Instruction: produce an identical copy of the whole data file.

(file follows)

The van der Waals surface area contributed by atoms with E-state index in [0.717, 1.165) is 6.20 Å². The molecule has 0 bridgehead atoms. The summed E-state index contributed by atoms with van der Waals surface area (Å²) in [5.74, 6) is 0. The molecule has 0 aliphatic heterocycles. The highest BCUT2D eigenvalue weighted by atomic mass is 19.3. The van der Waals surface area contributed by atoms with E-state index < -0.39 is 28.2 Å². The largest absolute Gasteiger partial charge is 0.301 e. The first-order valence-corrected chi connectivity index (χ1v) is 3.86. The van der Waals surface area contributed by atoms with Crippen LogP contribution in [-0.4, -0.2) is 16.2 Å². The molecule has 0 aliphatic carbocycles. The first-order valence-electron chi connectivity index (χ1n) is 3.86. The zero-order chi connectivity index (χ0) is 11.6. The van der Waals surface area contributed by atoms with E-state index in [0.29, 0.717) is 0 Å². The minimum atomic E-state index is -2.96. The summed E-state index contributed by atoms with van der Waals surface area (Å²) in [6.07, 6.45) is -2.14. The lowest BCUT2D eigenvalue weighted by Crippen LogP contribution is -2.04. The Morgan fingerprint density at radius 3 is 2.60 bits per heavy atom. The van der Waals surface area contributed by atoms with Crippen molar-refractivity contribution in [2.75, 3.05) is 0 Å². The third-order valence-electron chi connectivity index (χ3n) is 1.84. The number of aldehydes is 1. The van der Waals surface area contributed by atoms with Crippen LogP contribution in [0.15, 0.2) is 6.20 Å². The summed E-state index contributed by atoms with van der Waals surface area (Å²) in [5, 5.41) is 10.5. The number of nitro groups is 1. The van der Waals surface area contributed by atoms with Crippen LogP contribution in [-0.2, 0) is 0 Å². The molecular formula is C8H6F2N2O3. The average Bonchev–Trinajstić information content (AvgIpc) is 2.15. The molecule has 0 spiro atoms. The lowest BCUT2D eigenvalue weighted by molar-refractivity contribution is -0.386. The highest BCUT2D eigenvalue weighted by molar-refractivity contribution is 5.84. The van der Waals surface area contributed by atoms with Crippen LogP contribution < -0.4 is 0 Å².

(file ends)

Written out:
The van der Waals surface area contributed by atoms with E-state index in [0.717, 1.165) is 6.20 Å². The molecule has 0 bridgehead atoms. The summed E-state index contributed by atoms with van der Waals surface area (Å²) in [5.74, 6) is 0. The molecule has 0 aliphatic heterocycles. The highest BCUT2D eigenvalue weighted by atomic mass is 19.3. The van der Waals surface area contributed by atoms with E-state index < -0.39 is 28.2 Å². The largest absolute Gasteiger partial charge is 0.301 e. The first-order valence-corrected chi connectivity index (χ1v) is 3.86. The van der Waals surface area contributed by atoms with Crippen LogP contribution in [-0.4, -0.2) is 16.2 Å². The molecule has 0 aliphatic carbocycles. The first-order valence-electron chi connectivity index (χ1n) is 3.86. The zero-order chi connectivity index (χ0) is 11.6. The van der Waals surface area contributed by atoms with E-state index in [0.29, 0.717) is 0 Å². The minimum atomic E-state index is -2.96. The summed E-state index contributed by atoms with van der Waals surface area (Å²) in [6.07, 6.45) is -2.14. The lowest BCUT2D eigenvalue weighted by Crippen LogP contribution is -2.04. The Morgan fingerprint density at radius 3 is 2.60 bits per heavy atom. The van der Waals surface area contributed by atoms with Crippen molar-refractivity contribution in [2.75, 3.05) is 0 Å². The third-order valence-electron chi connectivity index (χ3n) is 1.84. The number of aldehydes is 1. The van der Waals surface area contributed by atoms with Crippen LogP contribution in [0.15, 0.2) is 6.20 Å². The summed E-state index contributed by atoms with van der Waals surface area (Å²) in [5, 5.41) is 10.5. The number of nitro groups is 1. The van der Waals surface area contributed by atoms with Crippen LogP contribution in [-0.2, 0) is 0 Å². The molecular formula is C8H6F2N2O3. The average Bonchev–Trinajstić information content (AvgIpc) is 2.15. The molecule has 0 spiro atoms. The lowest BCUT2D eigenvalue weighted by molar-refractivity contribution is -0.386. The highest BCUT2D eigenvalue weighted by molar-refractivity contribution is 5.84. The van der Waals surface area contributed by atoms with Crippen LogP contribution < -0.4 is 0 Å².